A place to find about styles of vintage clothing from the 1940's to the ‘80's and ethnic and art-to-wear fashion. Enjoy the aura that dressing in vintage clothing and jewelry will create.

Monday, April 18, 2011

Laver's Law of Fashion

I stumbled upon an interesting way to measure if you are appropriate in your dress, it is Laver’s Law. James Laver (1899-1975) who was an author, art historian, and museum curator who acted as Keeper of Prints, Drawings and Paintings for the Victoria and Albert Museum between 1938 and 1959 created Laver’s Law. It was his attempt to compress the complex cycle of fashion change and the general attitude towards any certain style or period into a simple timeline. It first appeared in Taste and Fashion (1937):

Indecent 10 years before its time
Shameless 5 years before its time
Outré (Daring) 1 year before its time
Smart 'Current Fashion'
Dowdy 1 year after its time
Hideous 10 years after its time
Ridiculous 20 years after its time
Amusing 30 years after its time
Quaint 50 years after its time
Charming 70 years after its time
Romantic 100 years after its time
Beautiful 150 years after its time

He was also an important and pioneering fashion historian described as "the man in England who made the study of costume respectable. Why not check your wardrobe now and eliminate dowdy, hideous or ridiculous items. Perhaps anything older has a certain museum quality or will come in handy for those 70's revival nights. Seriously if it is older than 20 years and it has a good label and in good condition it may be valuable - ONE DAY - it is almost certainly already being collected by someone somewhere in the world and is described as vintage.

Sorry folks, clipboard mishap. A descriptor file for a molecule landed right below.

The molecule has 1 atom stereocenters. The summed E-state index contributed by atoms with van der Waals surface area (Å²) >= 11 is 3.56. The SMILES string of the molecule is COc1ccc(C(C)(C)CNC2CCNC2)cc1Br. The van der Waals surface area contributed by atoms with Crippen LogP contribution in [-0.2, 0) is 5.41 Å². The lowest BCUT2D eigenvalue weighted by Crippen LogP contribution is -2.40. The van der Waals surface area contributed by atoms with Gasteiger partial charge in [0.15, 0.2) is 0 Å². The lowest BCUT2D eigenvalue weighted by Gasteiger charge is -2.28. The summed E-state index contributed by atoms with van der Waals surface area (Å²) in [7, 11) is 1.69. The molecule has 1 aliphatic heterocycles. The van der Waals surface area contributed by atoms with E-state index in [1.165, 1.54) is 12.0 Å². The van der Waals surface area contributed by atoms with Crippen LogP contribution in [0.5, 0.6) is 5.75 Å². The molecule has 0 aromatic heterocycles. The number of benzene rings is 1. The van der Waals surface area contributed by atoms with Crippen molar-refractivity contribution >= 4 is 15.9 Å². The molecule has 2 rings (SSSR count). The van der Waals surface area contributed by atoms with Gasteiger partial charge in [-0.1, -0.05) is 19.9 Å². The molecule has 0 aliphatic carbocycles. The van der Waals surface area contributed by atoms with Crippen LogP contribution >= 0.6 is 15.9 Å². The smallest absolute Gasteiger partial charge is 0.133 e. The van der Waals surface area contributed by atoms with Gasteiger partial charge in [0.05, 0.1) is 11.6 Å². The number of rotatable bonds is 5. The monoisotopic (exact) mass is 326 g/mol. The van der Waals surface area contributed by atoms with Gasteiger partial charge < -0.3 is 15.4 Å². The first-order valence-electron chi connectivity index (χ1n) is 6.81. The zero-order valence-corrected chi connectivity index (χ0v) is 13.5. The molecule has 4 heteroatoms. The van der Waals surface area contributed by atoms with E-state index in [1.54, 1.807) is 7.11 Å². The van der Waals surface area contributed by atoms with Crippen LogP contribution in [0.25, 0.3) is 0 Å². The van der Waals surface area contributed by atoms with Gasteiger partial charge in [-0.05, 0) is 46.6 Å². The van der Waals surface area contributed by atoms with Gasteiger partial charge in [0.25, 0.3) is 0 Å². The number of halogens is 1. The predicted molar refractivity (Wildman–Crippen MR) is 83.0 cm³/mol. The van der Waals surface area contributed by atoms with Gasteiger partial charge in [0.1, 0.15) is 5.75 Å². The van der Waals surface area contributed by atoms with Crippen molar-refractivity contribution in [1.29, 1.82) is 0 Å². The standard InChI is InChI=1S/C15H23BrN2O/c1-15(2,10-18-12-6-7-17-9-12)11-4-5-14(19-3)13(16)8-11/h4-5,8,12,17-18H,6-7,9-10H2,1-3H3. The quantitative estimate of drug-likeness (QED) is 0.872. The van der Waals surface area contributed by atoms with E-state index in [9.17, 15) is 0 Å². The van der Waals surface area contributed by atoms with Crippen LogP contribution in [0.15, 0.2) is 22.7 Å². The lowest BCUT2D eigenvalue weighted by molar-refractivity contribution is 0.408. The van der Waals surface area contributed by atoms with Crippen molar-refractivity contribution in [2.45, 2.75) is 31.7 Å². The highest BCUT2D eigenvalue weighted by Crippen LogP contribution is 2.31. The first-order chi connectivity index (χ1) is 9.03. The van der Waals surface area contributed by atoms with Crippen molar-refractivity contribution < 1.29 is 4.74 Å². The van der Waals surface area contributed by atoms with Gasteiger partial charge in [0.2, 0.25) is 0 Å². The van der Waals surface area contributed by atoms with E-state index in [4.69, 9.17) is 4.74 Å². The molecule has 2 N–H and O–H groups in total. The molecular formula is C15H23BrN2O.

Stanley Marcus, the former president of Neiman Marcus, recounts in his memoir Minding the Store how Laver’s Law was used by Neiman Marcus clothes buyers in the late 60’s. There was a heated internal debate on whether the trend for that next year would still be the mini skirt (which was the current fashion) or the longer midi skirt. Marcus asked Laver point blank if the mini skirt was dead. Laver told him that the mini skirt had at least another 2 years to go — against expert opinion at the time. His forecast was right, the midi was a complete flop, many women continued to wear the miniskirt, and those who couldn’t or wouldn’t make up their minds went into the pants suit. Pants were bound to come, but the skirt-length controversy made pants acceptable at an accelerated rate.

Do you think it applies today in the average person dressing plan? If you walk the street in your town, you will find an array of dressing styles from the sedate (ladies with proper teas dresses) to the tough and wild (biker babes in Ed hardy and Harley Davidson covered in tats). Just look around at your local mall or shopping center. Just remember that in a few years it’ll start to look bad. In 10 years it’ll look REALLY bad. Then, after some time, it will be appreciated — or even revered — again.

No comments: